The Semiconductor ETF (SOXX) did not record a new intraday high, but did record a new closing high. It is also one of the leading ETFs over the last eight days with a 9.5% gain. SOXX fell 8% the prior six days and has gone nowhere the last 15 days. However, the deep dip and sharp advance over the last few weeks show an increase in volatility and this argues for caution.
Steady Uptrend and New High
XLP, ITB, XBH, KIE, XAR
The five ETFs in steady uptrends hit new highs this week to extend their uptrends. XLRE and IYR could also fit in this group. The Home Construction ETF (ITB) broke out in mid January, fell back with a three day decline in late January and surged to new highs the last eight days. ITB is now up around 12% from its early January lows and sports one of the biggest year-to-date gains. The long-term trend is clearly up, but the ETF is getting a bit extended short-term.
The Insurance ETF (KIE) caught fire with a 5.5% advance the last 12 days. Looking at the structure of the advance since March, we can see that this ETF likes to consolidate, breakout, hit new high and repeat. The consolidation occurred in January, the breakout was last week and the new highs were this week. Another consolidation period could be on the horizon here.
The Utilities SPDR (XLU) and Medical Devices ETF (IHI) have flag/pennant breakouts working, but they have yet to extend on these breakouts. XLU surged some 8% and then formed a tight pennant the last six to eight days. This amounts to a small correction that worked off the overbought condition, somewhat. XLU is making a bid to break out of this pennant and continue higher. IHI fell back with a falling flag in late January and broke out with a gap on 4-Feb. This gap-breakout is largely holding with the green zone marking support in the 267-270 area. A close below 267 would negate the flag breakout.
Normal Pullback after Overbought Reading
AGG, TLT, LQD, GLD
The bond ETFs and gold remain on the same page: bullish both long-term and short-term. The 20+ Yr Treasury Bond ETF (TLT) and Gold SPDR (GLD) surged to new highs in September, fell back with falling wedges into December-January and broke out with surges in late December (GLD) and mid January (TLT). They both fell back early last week with “normal” pullbacks and bounced last Friday. These normal pullbacks produced mild oversold readings as RSI(10) dipped to the 40-50 area. These pullbacks also alleviated short-term overbought conditions to pave the way for further gains.
Mean-Reversion Bounce and below January High
MDY, IJR, IWM, XLV, XLB, XRT, KBE, KRE, IBB, XBI, EFA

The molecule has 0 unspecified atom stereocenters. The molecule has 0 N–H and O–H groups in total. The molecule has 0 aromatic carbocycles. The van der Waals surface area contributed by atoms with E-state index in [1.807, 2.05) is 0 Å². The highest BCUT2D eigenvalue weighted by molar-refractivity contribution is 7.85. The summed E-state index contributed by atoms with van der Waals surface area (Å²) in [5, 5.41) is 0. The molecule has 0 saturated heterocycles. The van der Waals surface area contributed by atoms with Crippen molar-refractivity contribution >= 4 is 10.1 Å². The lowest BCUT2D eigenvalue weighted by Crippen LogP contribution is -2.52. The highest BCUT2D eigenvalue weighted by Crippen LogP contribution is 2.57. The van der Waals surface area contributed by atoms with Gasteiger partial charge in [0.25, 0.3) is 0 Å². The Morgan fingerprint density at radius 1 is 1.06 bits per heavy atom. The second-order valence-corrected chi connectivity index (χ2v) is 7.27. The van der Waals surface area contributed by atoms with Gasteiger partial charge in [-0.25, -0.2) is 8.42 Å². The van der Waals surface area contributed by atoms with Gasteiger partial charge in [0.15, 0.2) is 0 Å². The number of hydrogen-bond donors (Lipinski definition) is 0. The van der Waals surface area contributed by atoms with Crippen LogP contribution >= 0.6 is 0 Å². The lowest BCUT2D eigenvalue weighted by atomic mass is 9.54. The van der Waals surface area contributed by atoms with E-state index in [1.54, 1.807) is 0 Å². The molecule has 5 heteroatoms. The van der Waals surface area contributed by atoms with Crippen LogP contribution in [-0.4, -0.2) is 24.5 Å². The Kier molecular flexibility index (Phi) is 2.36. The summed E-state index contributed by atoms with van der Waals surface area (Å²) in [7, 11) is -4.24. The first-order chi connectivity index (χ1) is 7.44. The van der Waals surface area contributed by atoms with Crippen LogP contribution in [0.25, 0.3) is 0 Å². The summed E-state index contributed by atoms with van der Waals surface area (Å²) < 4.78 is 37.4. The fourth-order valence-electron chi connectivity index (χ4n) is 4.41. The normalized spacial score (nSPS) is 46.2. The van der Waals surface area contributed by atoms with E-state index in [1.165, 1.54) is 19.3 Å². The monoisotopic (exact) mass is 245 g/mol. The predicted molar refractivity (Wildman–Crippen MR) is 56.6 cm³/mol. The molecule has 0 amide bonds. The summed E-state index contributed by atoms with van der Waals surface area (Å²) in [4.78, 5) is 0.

Now we get to some of the laggards. The ETFs in this group got oversold bounces, but have yet to exceed their December-January highs. The Biotech SPDR (XBI) and Biotech ETF (IBB) are quite close, while the Regional Bank ETF (KRE) and Bank SPDR (KBE) are quite far. Thus, IBB and XBI are stronger than KRE and KBE. The S&P MidCap 400 SPDR (MDY) and Russell 2000 ETF (IWM) are also in this group because they are still short of their January highs.
IWM, which sports two failed pennants and one successful the last eight months, turned quite volatile the last four weeks with a pennant breakout, new high, support break (-5.5%) and mean-reversion bounce (+4.6%). This mean-reversion bounce is impressive and the long-term trend is up, but there is NO setup right now. IWM is in no-man’s land. In addition, the increase in volatility over the last four weeks argues for caution.
IBB is no stranger to volatility as the ETF fell around 7% in late January and then surged around 6% the last eight days. This puts IBB back near the late December highs. IBB is above its rising 200-day and in a long-term uptrend, but also in no-man’s land after this big mean-reversion bounce.
The Regional Bank ETF (KRE) had one of the weaker mean-reversion bounces and is a laggard overall. The advance lasted four days and added 5%, but the ETF fell back the next two days and remains below last week’s high after this week’s bounce. KRE was a laggard and remains a laggard because it peaked in mid December and formed lower highs the last eight weeks (as did KBE). Relative and absolute weakness in these two is why I cannot get excited about the Finance sector right now.
Near Support and Mildly Oversold
The Gold Miners ETF (GDX) gets is very own group because it does not fit the others. The ETF broke out with a surge in late December, but did not extend higher and instead consolidated. Broken resistance turns into support and a triangle could be taking shape. Also notice that RSI(10) is toying with the 40-50 zone. This is an area to watch for a bounce. A breakout within the triangle (above 28.7) would provide the first signal.
REMX, IEMG, HYG
The High-Yield Bond ETF (HYG) is not as volatile in percentage terms, but volatility is relative and the chart shows a volatile period the last eight weeks. HYG fell around 1.5% in six days at the end of January and then bounced with a 1.5% move the last seven. Even though this will not show up on a Rate-of-Change screen for a basket of ETFs, these moves are out of character for HYG and show an increase in volatility. Nevertheless, the overall trend is up and HYG held its rising 200-day SMA. I will stay long-term bullish as long as the recent lows hold (on a closing basis).
XLE, MJ, FCG, XES, XOP, AMLP, XME
There are eight ETFs classified in downtrends. Among other things, they are below their falling 200-day SMAs and all but two recorded new lows this year. XME and AMLP are the exceptions. The chart below shows the Oil & Gas Equipment & Services ETF (XES) hitting a new low in late January and testing this low last week. Forget about watching this test or the fact that RSI held above 30. XES is in a long-term downtrend and this is the dominant force at work. Furthermore, Energy is by far the weakest sector in the market right now.